The two cats: Hope and Pete

Question: Why do my cats have dry, brown spots on their noses?

We have moved to a new country and our cats have developed these dry patches on their noses. What are these and is there a home remedy to get rid of it?
Thank you!

– Nana



Dear Nana,

Thanks for sending in your excellent question and photo of your cats. I’ve seen other cats with similar looking lesions on their noses, but it’s not always easy to make a diagnosis. There are several possible causes for dry, dark areas on and around cats’ noses.


Inhalant, food, and contact allergies can all cause dermatitis with scaly, dry skin. Allergic dermatitis often causes secondary bacterial or yeast infections that make inflammation worse.

Allergies are challenging to diagnose, but your veterinarian can guide you through the steps. They may include allergy testing and a hypoallergenic food trial.

Fungal Infection

Ringworm (yes, it’s a fungus, not a worm) and other fungi can cause changes to the inside and/or outside of a cat’s nose. Cats can become infected by contact with other infected animals or from fungal spores in the environment.

Veterinarians diagnose skin fungal infections by incubating a sample of hair or superficial skin on culture medium. Fungal infections may be contagious between cats and some are even contagious to humans. Anti-fungal medications are an effective treatment for skin fungal infections in cats.


Cats can be infested by various types of mites including Demodex and scabies. Mites, especially Demodex, sometimes cause inflammation only on a certain part of the body.

Your veterinarian can look for these with a tape cytology, skin scrape or may want to take a skin biopsy. The good news is that mites are treatable.

Solar Dermatitis

Solar dermatitis occurs when a cat’s skin is exposed to natural sunlight. Prolonged exposure to UV light damages skin cells, leading to inflammation. Cats with unpigmented skin are more prone to this syndrome with lesions developing on their ears and noses.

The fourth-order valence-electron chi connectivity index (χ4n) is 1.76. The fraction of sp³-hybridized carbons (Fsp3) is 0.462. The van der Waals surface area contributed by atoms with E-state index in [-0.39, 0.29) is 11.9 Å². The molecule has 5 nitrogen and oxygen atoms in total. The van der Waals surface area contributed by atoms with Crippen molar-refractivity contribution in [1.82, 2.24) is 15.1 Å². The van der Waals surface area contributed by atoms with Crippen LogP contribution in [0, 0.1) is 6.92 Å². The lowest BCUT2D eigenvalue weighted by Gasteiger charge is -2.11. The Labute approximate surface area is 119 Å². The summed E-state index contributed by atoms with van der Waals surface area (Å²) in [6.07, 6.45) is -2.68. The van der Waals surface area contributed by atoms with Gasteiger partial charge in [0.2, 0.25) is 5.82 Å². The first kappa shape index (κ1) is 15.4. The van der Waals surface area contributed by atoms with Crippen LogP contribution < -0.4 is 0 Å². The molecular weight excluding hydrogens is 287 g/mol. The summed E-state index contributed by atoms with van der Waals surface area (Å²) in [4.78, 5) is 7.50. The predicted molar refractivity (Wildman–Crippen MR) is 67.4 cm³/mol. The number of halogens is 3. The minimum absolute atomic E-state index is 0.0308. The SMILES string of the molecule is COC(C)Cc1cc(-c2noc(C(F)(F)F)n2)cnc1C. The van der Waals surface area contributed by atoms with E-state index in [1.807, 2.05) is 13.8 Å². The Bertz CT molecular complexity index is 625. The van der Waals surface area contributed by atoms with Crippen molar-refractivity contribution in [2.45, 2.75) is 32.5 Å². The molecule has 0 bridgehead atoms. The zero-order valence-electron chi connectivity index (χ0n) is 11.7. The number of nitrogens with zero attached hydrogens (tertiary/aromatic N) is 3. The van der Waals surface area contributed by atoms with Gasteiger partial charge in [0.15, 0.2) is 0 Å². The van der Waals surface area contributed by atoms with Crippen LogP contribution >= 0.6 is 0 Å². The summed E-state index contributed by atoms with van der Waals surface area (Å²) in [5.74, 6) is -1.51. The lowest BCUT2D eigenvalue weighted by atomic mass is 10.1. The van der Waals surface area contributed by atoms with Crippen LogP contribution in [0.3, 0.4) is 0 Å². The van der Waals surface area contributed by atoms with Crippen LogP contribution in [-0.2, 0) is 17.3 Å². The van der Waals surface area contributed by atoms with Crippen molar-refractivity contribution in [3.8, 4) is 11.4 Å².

Solar dermatitis is diagnosed by ruling out other causes of flaky skin lesions. Sometimes vets need to get a skin biopsy to make the diagnosis.

Treatment consists of anti-inflammatories, antibiotics and sun avoidance. Once a cat has developed solar dermatitis, the future risk for skin cancer is higher, so it’s very important to make a diagnosis.

Steps You Can Take

Until a diagnosis is made, you can take some precautionary measures at home that might help your cats’ skin.

  1. Use ceramic food and water dishes (no metal or plastic).
  2. Wash all food and water dishes with hot, soapy water and rinse well DAILY. Bacteria can build up on food dishes and affect your cat’s skin when they come in contact with it.
  3. Limit sun exposure by keeping cats in the shade when they go outside.

I hope you’re able to get your cats in to see a veterinarian soon. Getting a specific diagnosis is the quickest way to finding the best treatment so your cats will be in top form again!

TB Thompson DVM

Disclaimer: Your use of the Ask The Vet feature is subject to the Ask The Vet Terms of Use.